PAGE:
In the wild the Red-fronted Macaw lives in a rather inhospitable mountainous environment, dry desert scrub lands moving into sparse woodlands at the higher elevations, and water is scarce. They have been observed feeding on corn and peanuts at small local farms, cactus fruits and several native fruits. They eat a variety of seeds, nuts, fruits, commercial pellets, insects and larvae.
For the Red Fronted Macaw care and feeding in captivity, there are name brand commercially prepared Macaw seed or pellet mixes. They can also eat anything nutritious that you eat and these foods should be offered. Most parrots enjoy eating with their family. They eat protein in the wild and they do like chicken. Avocado and chocolate are toxic to parrots.
See Macaw Care and Feeding for more information.
A roomy cage is required, at least 2 1/2 by 3 feet, and the bird will appreciate being let out for extended periods. Pet Macaws need at least 2 – 3 hours a day outside their cage. Many birds can spend most of their time on a playpen or parrot perch. As alternatives to a cage, they can be kept in an outdoor aviary where the weather permits, and some people like to provide their bird with its own “bird room”.
A large sturdy perch needs to be mounted in the cage. Many birds can spend most of their time on a play pen or parrot perch. Macaws are avid chewers and should be provided with plenty of natural branches and wooden toys. Fresh fruit tree branches work great for them to chew on, but then they will have to be replaced occasionally. Food and water dishes, along with a treat dish work best mounted above the perch at the side of the cage.
A Macaw’s cage is their territory and a play pen top is great, but it is still their territory. It is better to interact with your Macaw on top of a sturdy perch away from the Macaw cage. A separate, free-standing playpen works great for this
See Macaw Housing or more information.
The basic cage care includes daily cleaning of the water and food dishes. Weekly you should wash all the perches and dirty toys, and the floor should be washed about every other week. A total hosing down and disinfecting of an aviary should be done yearly, replacing anything that needs to be freshened, such as old dishes, toys and perches.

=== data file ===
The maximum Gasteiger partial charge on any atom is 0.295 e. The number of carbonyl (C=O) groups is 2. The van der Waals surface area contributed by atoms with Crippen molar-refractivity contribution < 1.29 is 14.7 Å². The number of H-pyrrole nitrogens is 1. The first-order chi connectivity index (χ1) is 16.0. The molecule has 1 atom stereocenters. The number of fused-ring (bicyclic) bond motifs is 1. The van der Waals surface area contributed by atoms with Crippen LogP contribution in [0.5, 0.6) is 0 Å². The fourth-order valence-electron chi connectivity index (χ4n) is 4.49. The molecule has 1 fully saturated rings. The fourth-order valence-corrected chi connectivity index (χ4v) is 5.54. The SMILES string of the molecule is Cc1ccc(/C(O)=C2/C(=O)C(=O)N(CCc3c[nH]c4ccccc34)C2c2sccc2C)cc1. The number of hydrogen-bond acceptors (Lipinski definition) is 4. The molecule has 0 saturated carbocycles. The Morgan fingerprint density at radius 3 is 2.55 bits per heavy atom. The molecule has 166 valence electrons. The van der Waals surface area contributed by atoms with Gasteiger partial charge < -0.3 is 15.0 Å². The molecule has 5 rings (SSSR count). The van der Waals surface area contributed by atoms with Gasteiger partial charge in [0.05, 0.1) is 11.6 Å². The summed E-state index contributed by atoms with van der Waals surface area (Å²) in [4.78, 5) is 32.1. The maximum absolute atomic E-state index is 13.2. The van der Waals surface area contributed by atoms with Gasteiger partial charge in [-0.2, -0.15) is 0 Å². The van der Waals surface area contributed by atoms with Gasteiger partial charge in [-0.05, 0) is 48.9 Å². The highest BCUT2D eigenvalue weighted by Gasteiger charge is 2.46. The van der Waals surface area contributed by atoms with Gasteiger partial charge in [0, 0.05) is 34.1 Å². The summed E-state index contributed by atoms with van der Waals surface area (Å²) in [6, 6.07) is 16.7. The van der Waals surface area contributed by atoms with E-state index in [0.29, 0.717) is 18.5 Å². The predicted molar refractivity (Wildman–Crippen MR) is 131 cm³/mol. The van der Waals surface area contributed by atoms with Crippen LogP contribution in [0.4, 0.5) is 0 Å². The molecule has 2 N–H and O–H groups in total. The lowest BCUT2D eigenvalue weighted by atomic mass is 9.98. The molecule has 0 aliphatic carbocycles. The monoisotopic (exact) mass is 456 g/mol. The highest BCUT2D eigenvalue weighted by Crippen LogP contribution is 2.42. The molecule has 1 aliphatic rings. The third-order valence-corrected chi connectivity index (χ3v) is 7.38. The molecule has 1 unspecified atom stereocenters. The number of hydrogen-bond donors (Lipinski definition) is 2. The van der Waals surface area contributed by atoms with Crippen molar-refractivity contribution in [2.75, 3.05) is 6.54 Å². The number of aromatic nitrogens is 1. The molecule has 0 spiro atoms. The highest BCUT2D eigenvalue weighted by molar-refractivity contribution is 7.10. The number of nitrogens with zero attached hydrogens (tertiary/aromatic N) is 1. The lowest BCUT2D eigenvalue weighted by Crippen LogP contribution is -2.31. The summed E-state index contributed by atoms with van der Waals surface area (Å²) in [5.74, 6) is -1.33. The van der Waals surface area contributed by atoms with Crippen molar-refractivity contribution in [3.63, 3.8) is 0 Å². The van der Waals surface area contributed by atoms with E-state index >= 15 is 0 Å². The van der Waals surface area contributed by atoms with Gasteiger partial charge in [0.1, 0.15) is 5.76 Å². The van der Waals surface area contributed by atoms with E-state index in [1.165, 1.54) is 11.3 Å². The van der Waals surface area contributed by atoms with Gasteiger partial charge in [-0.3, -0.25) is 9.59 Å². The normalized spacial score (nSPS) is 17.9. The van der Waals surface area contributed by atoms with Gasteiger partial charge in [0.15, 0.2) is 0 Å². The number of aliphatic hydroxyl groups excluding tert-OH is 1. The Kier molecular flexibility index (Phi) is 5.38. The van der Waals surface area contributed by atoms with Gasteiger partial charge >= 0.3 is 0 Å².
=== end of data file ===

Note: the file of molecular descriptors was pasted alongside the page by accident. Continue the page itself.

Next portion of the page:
In the wild the Red-fronted Macaw are very social birds, though generally few birds are seen at a time. In captivity, these birds are lovable, friendly, and intelligent. They are also fun little clowns. They love to play around and can be quite mischievous. Red Front Macaws can be quite loud, being especially loud when anticipating interaction with you. They are a very social bird and enjoy the company of their flock or of a mate as well. They love to dig in the dirt and are quite inquisitive.
They can be a good family type bird. They are a gentle bird that will get along with more than one person, although they will probably have a preference in the family. But they are a typical Macaw and can be cranky at times and may prefer only one person or only one gender. They will also mirror your moods, so if you are agitated, they can become agitated. If you are happy and loving, well so is your pet. To have a well-rounded bird that enjoys more than one person, make sure it is well socialized with lots of folks.
See Macaws Social Behaviors for information on developing a well rounded friendly Macaw.
The Red-fronted Macaw adapts quickly. Once it becomes accustomed to a new environment and its keeper it is then ready to start bird training. Generally though, you should give a new arrival a few days to get use to you, your voice and its cage before trying to handle it. A hand fed baby will not need much taming and can often be handled right away, as it is use to human attention.
With all parrots, taming and training takes trust and patience. Macaws are very intelligent making them easy to tame. They are also very adept at learning and quick to train. They excel best at learning tricks and small tasks. They are not as inclined to talk and mimic as some of the other parrots, notably the Amazon Parrots, but they can learn a few words or phrases.
For information about handling and training your Red-fronted Macaw see Macaw Training
For the physical well being and psychological health of a Macaw Parrot, they must have plenty of opportunity to exercise and play. These are lovable pets and activities include interactive time with its keeper. Everything from petting, cuddling, and preening is appreciated, as well as performing and learning new tricks. But these are also very large, rambunctious pets that need a good sized space to play and climb around. Both climbing around inside a large cage, and providing a outside playpen offers them interest and variety.